Canvas vs. canvass

Canvas, with one s, is always a noun. It refers to (1) a heavy, coarse, closely woven fabric used for tents and sails; (2) a piece of such fabric on which a painting is executed; (3) a fabric of coarse open weave, used as a foundation for needlework; and (4) a background against which events unfold.

Canvass, with two s‘s, has a few rare noun meanings, but it is most often used as a verb. Its main definitions are (1) to examine carefully or discuss thoroughly, (2) to go through an area to solicit votes, and (3) to conduct a survey.

Examples

Apps Blog has been canvassing opinion on what features such as the new A5 processor and dual cameras … [The Guardian]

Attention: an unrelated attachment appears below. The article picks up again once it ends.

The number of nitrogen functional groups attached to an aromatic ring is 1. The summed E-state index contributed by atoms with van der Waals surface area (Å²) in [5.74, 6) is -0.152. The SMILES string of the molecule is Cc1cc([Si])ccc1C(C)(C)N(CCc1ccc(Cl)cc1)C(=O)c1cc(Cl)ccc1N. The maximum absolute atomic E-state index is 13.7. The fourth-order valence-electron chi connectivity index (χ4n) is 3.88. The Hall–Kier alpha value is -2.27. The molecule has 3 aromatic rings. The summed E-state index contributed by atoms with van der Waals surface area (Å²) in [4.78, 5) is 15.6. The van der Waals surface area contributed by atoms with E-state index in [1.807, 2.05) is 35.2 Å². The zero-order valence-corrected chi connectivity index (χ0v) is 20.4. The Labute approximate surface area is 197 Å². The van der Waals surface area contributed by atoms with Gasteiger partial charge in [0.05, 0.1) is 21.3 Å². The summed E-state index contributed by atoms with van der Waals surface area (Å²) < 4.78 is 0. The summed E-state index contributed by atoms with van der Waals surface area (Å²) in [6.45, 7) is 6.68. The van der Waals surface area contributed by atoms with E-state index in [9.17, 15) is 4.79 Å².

Spaetzle is basically a blank, buttery canvas that will absorb whatever flavorings you care to mix into it. [New York Times]

A council in Melbourne’s inner north will canvass the local community about whether or not to ban smoking in public areas. [ABC Online]

Mr Milne has been turning buildings and other structures into digital canvases since establishing his company in 1997. [The Canberra Times]

Police were searching for a missing vehicle and 16-year-old child, and found the two during a canvass of the neighborhood around 1:30 a.m. [NJ.com]

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